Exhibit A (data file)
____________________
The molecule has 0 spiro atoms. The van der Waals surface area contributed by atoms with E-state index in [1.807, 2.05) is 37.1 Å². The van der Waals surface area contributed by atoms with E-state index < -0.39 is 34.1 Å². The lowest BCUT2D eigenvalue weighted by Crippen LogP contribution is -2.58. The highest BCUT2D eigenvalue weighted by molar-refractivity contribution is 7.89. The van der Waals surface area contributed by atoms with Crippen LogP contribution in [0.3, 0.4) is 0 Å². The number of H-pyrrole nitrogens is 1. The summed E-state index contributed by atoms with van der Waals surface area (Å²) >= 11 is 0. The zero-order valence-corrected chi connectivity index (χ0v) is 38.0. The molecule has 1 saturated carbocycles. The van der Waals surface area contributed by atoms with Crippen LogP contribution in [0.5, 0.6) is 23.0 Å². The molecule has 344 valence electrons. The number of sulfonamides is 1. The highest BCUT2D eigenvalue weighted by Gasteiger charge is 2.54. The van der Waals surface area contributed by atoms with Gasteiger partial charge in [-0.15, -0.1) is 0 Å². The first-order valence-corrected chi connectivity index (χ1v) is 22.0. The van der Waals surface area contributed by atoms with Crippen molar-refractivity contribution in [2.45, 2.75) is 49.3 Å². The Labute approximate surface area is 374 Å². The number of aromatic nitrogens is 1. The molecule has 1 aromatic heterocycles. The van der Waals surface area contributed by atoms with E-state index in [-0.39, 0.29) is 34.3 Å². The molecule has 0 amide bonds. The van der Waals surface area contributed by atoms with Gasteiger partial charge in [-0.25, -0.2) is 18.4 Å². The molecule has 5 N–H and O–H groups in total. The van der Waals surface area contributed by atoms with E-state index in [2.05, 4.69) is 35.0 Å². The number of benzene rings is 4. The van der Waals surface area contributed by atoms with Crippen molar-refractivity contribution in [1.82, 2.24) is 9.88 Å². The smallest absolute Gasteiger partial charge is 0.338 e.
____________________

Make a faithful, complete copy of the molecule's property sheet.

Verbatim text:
The molecule has 0 spiro atoms. The van der Waals surface area contributed by atoms with E-state index in [1.807, 2.05) is 37.1 Å². The van der Waals surface area contributed by atoms with E-state index < -0.39 is 34.1 Å². The lowest BCUT2D eigenvalue weighted by Crippen LogP contribution is -2.58. The highest BCUT2D eigenvalue weighted by molar-refractivity contribution is 7.89. The van der Waals surface area contributed by atoms with Crippen LogP contribution in [0.3, 0.4) is 0 Å². The number of H-pyrrole nitrogens is 1. The summed E-state index contributed by atoms with van der Waals surface area (Å²) >= 11 is 0. The zero-order valence-corrected chi connectivity index (χ0v) is 38.0. The molecule has 1 saturated carbocycles. The van der Waals surface area contributed by atoms with Crippen LogP contribution in [0.5, 0.6) is 23.0 Å². The molecule has 344 valence electrons. The number of sulfonamides is 1. The highest BCUT2D eigenvalue weighted by Gasteiger charge is 2.54. The van der Waals surface area contributed by atoms with Gasteiger partial charge in [-0.15, -0.1) is 0 Å². The first-order valence-corrected chi connectivity index (χ1v) is 22.0. The van der Waals surface area contributed by atoms with Crippen molar-refractivity contribution in [2.45, 2.75) is 49.3 Å². The Labute approximate surface area is 374 Å². The number of aromatic nitrogens is 1. The molecule has 1 aromatic heterocycles. The van der Waals surface area contributed by atoms with E-state index in [-0.39, 0.29) is 34.3 Å². The molecule has 0 amide bonds. The van der Waals surface area contributed by atoms with Gasteiger partial charge in [-0.25, -0.2) is 18.4 Å². The molecule has 5 N–H and O–H groups in total. The van der Waals surface area contributed by atoms with E-state index in [2.05, 4.69) is 35.0 Å². The number of benzene rings is 4. The van der Waals surface area contributed by atoms with Crippen molar-refractivity contribution in [1.82, 2.24) is 9.88 Å². The smallest absolute Gasteiger partial charge is 0.338 e.